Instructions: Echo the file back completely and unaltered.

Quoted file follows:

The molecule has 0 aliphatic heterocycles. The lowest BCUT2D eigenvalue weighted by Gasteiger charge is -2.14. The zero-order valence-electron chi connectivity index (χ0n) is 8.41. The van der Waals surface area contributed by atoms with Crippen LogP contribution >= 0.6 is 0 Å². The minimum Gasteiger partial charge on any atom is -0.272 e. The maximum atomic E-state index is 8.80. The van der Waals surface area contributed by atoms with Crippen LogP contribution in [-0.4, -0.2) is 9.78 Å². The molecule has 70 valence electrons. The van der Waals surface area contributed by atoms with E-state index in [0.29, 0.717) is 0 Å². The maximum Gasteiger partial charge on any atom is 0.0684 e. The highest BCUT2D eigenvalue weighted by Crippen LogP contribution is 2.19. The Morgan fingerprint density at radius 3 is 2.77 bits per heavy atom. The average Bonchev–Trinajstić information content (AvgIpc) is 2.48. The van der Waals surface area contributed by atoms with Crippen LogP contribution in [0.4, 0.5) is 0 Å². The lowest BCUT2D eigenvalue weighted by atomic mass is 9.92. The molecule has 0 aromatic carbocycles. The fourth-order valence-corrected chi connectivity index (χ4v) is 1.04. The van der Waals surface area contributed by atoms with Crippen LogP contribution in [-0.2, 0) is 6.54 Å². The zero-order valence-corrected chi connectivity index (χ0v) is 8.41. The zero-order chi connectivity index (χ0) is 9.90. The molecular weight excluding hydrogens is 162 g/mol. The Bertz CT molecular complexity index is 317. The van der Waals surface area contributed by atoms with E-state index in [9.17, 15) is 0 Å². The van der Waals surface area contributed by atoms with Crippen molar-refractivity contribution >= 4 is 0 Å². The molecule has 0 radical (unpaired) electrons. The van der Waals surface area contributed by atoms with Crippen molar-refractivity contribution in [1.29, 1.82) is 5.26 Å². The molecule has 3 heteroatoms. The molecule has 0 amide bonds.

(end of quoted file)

The molecule has 0 aliphatic heterocycles. The lowest BCUT2D eigenvalue weighted by Gasteiger charge is -2.14. The zero-order valence-electron chi connectivity index (χ0n) is 8.41. The van der Waals surface area contributed by atoms with Crippen LogP contribution >= 0.6 is 0 Å². The minimum Gasteiger partial charge on any atom is -0.272 e. The maximum atomic E-state index is 8.80. The van der Waals surface area contributed by atoms with Crippen LogP contribution in [-0.4, -0.2) is 9.78 Å². The molecule has 70 valence electrons. The van der Waals surface area contributed by atoms with E-state index in [0.29, 0.717) is 0 Å². The maximum Gasteiger partial charge on any atom is 0.0684 e. The highest BCUT2D eigenvalue weighted by Crippen LogP contribution is 2.19. The Morgan fingerprint density at radius 3 is 2.77 bits per heavy atom. The average Bonchev–Trinajstić information content (AvgIpc) is 2.48. The van der Waals surface area contributed by atoms with Crippen LogP contribution in [0.4, 0.5) is 0 Å². The lowest BCUT2D eigenvalue weighted by atomic mass is 9.92. The molecule has 0 aromatic carbocycles. The fourth-order valence-corrected chi connectivity index (χ4v) is 1.04. The van der Waals surface area contributed by atoms with Crippen LogP contribution in [-0.2, 0) is 6.54 Å². The zero-order valence-corrected chi connectivity index (χ0v) is 8.41. The zero-order chi connectivity index (χ0) is 9.90. The molecular weight excluding hydrogens is 162 g/mol. The Bertz CT molecular complexity index is 317. The van der Waals surface area contributed by atoms with E-state index in [9.17, 15) is 0 Å². The van der Waals surface area contributed by atoms with Crippen molar-refractivity contribution >= 4 is 0 Å². The molecule has 0 radical (unpaired) electrons. The van der Waals surface area contributed by atoms with Crippen molar-refractivity contribution in [1.29, 1.82) is 5.26 Å². The molecule has 3 heteroatoms. The molecule has 0 amide bonds.